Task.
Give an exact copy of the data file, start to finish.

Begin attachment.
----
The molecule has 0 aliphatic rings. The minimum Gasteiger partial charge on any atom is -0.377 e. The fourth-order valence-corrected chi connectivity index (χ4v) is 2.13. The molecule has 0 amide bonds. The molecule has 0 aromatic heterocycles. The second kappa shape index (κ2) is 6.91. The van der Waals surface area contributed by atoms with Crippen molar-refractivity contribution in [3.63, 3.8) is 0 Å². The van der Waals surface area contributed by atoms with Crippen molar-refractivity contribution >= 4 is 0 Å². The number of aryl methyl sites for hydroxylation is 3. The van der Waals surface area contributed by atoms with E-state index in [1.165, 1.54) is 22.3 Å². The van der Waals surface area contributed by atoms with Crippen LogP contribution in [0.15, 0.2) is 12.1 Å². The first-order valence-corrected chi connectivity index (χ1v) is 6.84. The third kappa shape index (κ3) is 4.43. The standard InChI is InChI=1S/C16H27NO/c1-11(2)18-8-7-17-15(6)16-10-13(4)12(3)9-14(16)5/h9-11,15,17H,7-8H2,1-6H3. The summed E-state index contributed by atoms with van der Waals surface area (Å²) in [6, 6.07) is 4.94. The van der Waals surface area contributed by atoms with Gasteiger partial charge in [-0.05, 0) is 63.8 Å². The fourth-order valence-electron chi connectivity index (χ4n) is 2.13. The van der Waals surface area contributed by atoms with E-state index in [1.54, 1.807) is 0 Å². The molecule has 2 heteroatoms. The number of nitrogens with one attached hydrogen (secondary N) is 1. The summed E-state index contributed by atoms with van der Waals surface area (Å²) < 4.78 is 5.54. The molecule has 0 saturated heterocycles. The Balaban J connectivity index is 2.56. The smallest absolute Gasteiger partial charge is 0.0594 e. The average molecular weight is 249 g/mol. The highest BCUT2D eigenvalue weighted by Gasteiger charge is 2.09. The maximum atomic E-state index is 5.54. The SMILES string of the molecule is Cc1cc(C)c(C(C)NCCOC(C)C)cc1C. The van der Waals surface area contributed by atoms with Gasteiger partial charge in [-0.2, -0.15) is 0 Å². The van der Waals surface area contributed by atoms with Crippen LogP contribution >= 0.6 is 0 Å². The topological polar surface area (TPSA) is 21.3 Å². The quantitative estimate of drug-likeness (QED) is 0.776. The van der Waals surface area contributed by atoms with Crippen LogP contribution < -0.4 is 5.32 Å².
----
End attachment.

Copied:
The molecule has 0 aliphatic rings. The minimum Gasteiger partial charge on any atom is -0.377 e. The fourth-order valence-corrected chi connectivity index (χ4v) is 2.13. The molecule has 0 amide bonds. The molecule has 0 aromatic heterocycles. The second kappa shape index (κ2) is 6.91. The van der Waals surface area contributed by atoms with Crippen molar-refractivity contribution in [3.63, 3.8) is 0 Å². The van der Waals surface area contributed by atoms with Crippen molar-refractivity contribution >= 4 is 0 Å². The number of aryl methyl sites for hydroxylation is 3. The van der Waals surface area contributed by atoms with E-state index in [1.165, 1.54) is 22.3 Å². The van der Waals surface area contributed by atoms with Crippen LogP contribution in [0.15, 0.2) is 12.1 Å². The first-order valence-corrected chi connectivity index (χ1v) is 6.84. The third kappa shape index (κ3) is 4.43. The standard InChI is InChI=1S/C16H27NO/c1-11(2)18-8-7-17-15(6)16-10-13(4)12(3)9-14(16)5/h9-11,15,17H,7-8H2,1-6H3. The summed E-state index contributed by atoms with van der Waals surface area (Å²) in [6, 6.07) is 4.94. The van der Waals surface area contributed by atoms with Gasteiger partial charge in [-0.05, 0) is 63.8 Å². The fourth-order valence-electron chi connectivity index (χ4n) is 2.13. The van der Waals surface area contributed by atoms with E-state index in [1.54, 1.807) is 0 Å². The molecule has 2 heteroatoms. The number of nitrogens with one attached hydrogen (secondary N) is 1. The summed E-state index contributed by atoms with van der Waals surface area (Å²) < 4.78 is 5.54. The molecule has 0 saturated heterocycles. The Balaban J connectivity index is 2.56. The smallest absolute Gasteiger partial charge is 0.0594 e. The average molecular weight is 249 g/mol. The highest BCUT2D eigenvalue weighted by Gasteiger charge is 2.09. The maximum atomic E-state index is 5.54. The SMILES string of the molecule is Cc1cc(C)c(C(C)NCCOC(C)C)cc1C. The van der Waals surface area contributed by atoms with Gasteiger partial charge in [-0.2, -0.15) is 0 Å². The van der Waals surface area contributed by atoms with Crippen LogP contribution >= 0.6 is 0 Å². The topological polar surface area (TPSA) is 21.3 Å². The quantitative estimate of drug-likeness (QED) is 0.776. The van der Waals surface area contributed by atoms with Crippen LogP contribution < -0.4 is 5.32 Å².